Common Dental Injuries That Result from Auto Accidents

Dental pain is all-consuming—just ask anyone who’s had to work with an exposed root while waiting for an opening at their dentist’s office. Unfortunately, car crashes often lead to painful, permanent, and expensive dental injuries. If you get hurt in an accident, it’s important to get the treatment you need and find out what your legal options are.

The team at Olmstead & Olmstead is here for you when an accident turns your life upside down. To talk to us about your accident and find out if you can fight for compensation, call us at 703-361-1555.

How Car Crashes Can Lead to Dental Injuries

Car crashes involve a significant amount of force moving at incredibly high speeds. Even at speeds of 25 to 30 miles per hour, a small projectile can cause a serious tooth injury. Quite a few injuries are caused by direct contact between the mouth and a projectile or part of the vehicle. For example, if you hit your head on the steering wheel, dashboard, window, or airbag during a collision, you may experience a loose or knocked-out tooth.

Some injuries are caused by twisting of the tooth within its socket. These injuries often occur when the mouth hits an object at a speed high enough to damage the tooth but not high enough to eject it from the mouth. In these situations, the angle of impact also matters.

Signs of a Dental Injury

After a collision, it’s common to have aches and pains all over your body. This often makes it hard to know where you have a genuine injury and where you’re just sore from the crash. Watch out for these symptoms of common dental injuries:

  • Pain that does not subside with time. While soreness is normal after a collision, it should fade if there are no real injuries. Persistent tooth or mouth pain is a sign that something is wrong. While you’re most likely to feel it in your teeth or gums, you should also be on the lookout for jaw pain or stiffness.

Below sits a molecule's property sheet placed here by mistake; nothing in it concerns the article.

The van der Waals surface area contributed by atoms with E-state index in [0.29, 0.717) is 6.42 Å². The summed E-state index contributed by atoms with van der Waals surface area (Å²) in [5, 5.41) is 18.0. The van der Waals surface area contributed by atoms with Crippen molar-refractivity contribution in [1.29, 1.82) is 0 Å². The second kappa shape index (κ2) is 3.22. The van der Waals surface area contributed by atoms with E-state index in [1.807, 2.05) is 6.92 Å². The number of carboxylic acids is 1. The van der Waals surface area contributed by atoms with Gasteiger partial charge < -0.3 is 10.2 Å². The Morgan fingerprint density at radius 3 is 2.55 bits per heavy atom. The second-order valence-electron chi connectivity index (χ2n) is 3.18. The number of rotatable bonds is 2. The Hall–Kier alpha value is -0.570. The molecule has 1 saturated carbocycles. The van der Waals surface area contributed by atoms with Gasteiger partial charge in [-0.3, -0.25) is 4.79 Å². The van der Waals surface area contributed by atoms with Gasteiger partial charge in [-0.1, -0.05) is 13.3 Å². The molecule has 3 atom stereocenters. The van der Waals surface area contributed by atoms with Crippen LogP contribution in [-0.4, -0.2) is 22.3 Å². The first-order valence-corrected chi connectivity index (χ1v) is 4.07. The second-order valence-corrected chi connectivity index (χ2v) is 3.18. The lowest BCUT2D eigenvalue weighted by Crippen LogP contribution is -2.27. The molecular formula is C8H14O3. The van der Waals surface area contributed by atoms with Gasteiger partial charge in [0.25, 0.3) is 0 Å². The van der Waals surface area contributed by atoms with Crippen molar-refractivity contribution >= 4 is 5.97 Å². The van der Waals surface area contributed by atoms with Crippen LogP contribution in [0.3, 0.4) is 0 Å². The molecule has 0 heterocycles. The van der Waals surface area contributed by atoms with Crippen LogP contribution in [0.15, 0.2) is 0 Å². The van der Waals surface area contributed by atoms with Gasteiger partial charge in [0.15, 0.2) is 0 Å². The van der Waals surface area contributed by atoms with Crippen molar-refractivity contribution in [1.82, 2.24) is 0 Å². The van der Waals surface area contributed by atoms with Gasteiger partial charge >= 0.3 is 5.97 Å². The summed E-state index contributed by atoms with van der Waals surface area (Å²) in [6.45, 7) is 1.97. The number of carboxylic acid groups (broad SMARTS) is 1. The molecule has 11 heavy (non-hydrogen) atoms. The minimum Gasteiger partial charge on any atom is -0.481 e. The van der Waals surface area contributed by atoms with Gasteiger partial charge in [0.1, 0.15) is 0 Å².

• Visible chips or cracks. If you can figure out where in your mouth the pain is coming from, take a look at the affected tooth or teeth. Visible cracks and chips in the tooth warrant immediate dental attention. When left untreated, cracks in the teeth can grow until they reach the root of the tooth, causing permanent damage and blinding pain.
  • Limited jaw mobility. Are you unable to open your mouth like you normally do, or does your jaw click when you move it in certain ways? These symptoms are indicative of dental injuries. Rather than pushing past the pain to try to regain your mobility, visit a dentist.
  • Loose tooth. Few things cause more stress than feeling a wiggly tooth where an adult tooth resides. There could be damage to the gums or teeth.

Types of Dental Injuries

Treatment options depend on which type of injury you have. Some of the most commonly reported dental injuries include:

  • Fractured teeth. A broken tooth can vary quite a bit in appearance and pain level. Some fractures are minor enough that they do not cause pain or affect the color of your tooth. However, they do still require treatment to avoid further damage. Fractures that extend deeper into the tooth are likely to cause significant pain and discomfort.
  • Avulsed teeth. A tooth that’s knocked out from the gums may be able to be replaced, but there is a very short time frame during which this is an option. If this is not an option or the tooth dies before you can get to the dentist, you’ll likely need a fake tooth.
  • Tooth luxation. Consider a tooth lunation the last step before an avulsed tooth. At this stage, the tooth is loose within the socket but is still holding on. Treatment may return the tooth to its original location, preventing complete avulsion.
  • Chipped tooth. A chip in the tooth may be solely aesthetic, but that does not mean it’s not an injury. Damaged teeth can cause mental discomfort, low self-esteem, and other issues.

Explore Your Personal Injury Claim Options with Olmstead & Olmstead

Have you suffered an injury to your teeth, gums, or jaw during a car crash? It’s time to find out what your next step should be. Call Olmstead & Olmstead at 703-361-1555 or reach out online to schedule your consultation now.

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